With the post-pandemic recovery underway but challenged by the Delta variant and uneven vaccination rates, many organizations are still trying to determine what their future hybrid work model will look like, according to recent IDC data.
On a global basis, physical office sites are still expected to be the dominant location for work as organizations find themselves in a more stable and “steady state” environment. However, the mix of office-based, remote, non-office, and field workers is expected to vary from region to region. Asia/Pacific workers, for example, are more likely to claim the physical office space as a primary work location compared to the United States and Europe, the Middle East, and Africa (EMEA). In EMEA, a much higher share of survey respondents (27%) prefers remote or work-from-home as their primary work location. Meanwhile, the share of the U.S. workforce currently working remote (44%) is expected to decline, but field and non-office locations are gaining favor as primary work locations.
“The ratio of support for hybrid work opportunities within and across geographies will no doubt continue to evolve. Work primarily within office facilities, while a dominant choice, will certainly be part of a hybrid mix that will flex to address new and unforeseen challenges to organizational, political, and social instability,” said IDC research vice president Holly Muscolino.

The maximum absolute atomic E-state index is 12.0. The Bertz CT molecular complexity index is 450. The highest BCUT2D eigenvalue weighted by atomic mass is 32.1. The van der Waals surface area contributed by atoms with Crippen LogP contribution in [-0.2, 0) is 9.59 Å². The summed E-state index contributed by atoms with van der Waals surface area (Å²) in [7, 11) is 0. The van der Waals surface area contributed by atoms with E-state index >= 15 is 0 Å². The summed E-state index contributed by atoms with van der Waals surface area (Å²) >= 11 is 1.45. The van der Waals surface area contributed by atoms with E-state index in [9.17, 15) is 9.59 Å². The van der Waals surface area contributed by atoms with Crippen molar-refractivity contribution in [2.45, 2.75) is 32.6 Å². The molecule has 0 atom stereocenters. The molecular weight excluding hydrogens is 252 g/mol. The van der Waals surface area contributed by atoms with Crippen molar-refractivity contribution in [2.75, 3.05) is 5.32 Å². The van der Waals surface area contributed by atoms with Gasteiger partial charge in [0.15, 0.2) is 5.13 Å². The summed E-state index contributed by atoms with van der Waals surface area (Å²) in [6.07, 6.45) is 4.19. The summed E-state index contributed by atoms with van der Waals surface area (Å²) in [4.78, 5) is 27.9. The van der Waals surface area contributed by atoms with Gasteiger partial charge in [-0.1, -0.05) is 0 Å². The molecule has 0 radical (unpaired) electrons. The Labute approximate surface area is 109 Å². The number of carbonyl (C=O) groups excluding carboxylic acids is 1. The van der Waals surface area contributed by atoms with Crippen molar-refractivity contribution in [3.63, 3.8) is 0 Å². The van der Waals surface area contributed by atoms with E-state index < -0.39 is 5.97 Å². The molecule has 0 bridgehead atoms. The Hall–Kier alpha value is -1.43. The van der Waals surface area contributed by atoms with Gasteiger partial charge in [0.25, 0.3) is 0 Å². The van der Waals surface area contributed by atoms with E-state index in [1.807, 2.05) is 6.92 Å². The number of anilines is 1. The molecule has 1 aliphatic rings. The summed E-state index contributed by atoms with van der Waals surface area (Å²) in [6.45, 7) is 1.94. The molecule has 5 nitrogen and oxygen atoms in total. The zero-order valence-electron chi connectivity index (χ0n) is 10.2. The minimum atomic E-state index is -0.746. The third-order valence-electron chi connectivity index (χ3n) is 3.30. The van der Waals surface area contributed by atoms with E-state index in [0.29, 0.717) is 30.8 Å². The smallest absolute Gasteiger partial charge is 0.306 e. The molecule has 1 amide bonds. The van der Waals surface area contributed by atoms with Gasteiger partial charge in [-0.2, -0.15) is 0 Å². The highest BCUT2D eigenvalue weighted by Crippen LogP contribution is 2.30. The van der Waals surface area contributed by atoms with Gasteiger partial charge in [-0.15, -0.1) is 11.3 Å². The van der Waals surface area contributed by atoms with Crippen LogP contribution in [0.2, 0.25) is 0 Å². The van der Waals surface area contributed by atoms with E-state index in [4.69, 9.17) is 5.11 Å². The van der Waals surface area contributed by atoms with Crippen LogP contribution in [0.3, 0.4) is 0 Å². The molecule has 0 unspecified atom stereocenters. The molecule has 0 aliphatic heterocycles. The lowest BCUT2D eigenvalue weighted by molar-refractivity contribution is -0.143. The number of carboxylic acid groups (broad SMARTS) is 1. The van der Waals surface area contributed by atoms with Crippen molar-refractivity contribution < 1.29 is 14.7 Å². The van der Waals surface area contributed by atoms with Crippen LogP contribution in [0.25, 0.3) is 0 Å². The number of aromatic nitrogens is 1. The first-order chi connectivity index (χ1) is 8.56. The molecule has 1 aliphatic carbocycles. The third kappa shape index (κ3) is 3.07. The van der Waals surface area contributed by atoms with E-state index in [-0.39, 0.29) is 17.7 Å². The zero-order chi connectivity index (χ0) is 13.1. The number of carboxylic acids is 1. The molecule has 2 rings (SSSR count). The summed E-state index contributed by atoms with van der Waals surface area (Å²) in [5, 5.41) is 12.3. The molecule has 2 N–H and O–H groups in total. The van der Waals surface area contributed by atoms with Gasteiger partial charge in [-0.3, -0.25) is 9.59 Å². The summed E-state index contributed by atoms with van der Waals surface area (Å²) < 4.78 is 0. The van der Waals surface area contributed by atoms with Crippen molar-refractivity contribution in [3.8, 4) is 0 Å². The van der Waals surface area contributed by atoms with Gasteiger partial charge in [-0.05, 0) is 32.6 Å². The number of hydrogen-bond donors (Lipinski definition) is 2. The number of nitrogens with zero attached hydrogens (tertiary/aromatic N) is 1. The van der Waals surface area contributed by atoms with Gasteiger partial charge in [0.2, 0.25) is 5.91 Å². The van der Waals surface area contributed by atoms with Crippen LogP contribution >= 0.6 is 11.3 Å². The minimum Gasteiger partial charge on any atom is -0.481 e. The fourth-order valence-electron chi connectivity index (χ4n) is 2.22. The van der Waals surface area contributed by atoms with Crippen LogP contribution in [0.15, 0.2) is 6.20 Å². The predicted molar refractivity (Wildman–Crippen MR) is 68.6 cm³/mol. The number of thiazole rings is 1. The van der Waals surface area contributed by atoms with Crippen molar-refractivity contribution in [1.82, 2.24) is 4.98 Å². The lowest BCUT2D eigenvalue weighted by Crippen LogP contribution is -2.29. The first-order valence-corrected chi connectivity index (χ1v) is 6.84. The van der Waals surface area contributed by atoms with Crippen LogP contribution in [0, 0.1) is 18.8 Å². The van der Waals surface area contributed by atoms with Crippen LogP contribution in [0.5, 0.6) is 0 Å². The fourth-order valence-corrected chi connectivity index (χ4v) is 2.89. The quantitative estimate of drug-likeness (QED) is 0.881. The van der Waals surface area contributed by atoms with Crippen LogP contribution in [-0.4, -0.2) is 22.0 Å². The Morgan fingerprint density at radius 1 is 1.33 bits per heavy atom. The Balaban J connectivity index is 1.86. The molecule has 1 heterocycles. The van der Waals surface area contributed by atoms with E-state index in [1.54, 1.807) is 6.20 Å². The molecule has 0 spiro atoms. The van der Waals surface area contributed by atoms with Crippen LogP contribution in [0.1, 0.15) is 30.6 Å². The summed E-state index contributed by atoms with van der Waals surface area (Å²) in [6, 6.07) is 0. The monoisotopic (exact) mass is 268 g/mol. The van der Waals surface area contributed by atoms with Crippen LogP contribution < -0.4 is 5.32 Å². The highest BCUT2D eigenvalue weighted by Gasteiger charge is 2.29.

Another aspect of these evolving hybrid work strategies is the effort to achieve “experience parity” – a comparable employee experience for a hybrid workforce by ensuring that all workers securely interact with corporate resources (including people) with a consistent experience and context across locations. While experience parity has not yet been achieved by most organizations, nearly half the companies surveyed by IDC indicated that their hybrid work technologies, policies, and processes were “in progress” with most key resources available to remote employees with some lingering access or user experience issues. U.S. organizations have made slightly more progress toward experience parity, but considerable work remains to be done.
“Investment in digital and work transformation technologies align with organizational imperatives around improved business resilience and increased employee productivity,” said research director Amy Loomis. “We are also tracking a direct correlation between spending levels with stronger momentum toward achieving experience parity for hybrid workers while lower spending levels align with more limited or ad hoc approaches.”
The IDC report, Finding the Next “Steady State” of Hybrid Work, looks at how ongoing global disruptions are challenging organizations to consider a variety of hybrid work locations.
As companies continue to grapple with the hybrid model, partners are well-positioned to assist in resolving the technology related issues, as well as other considerations.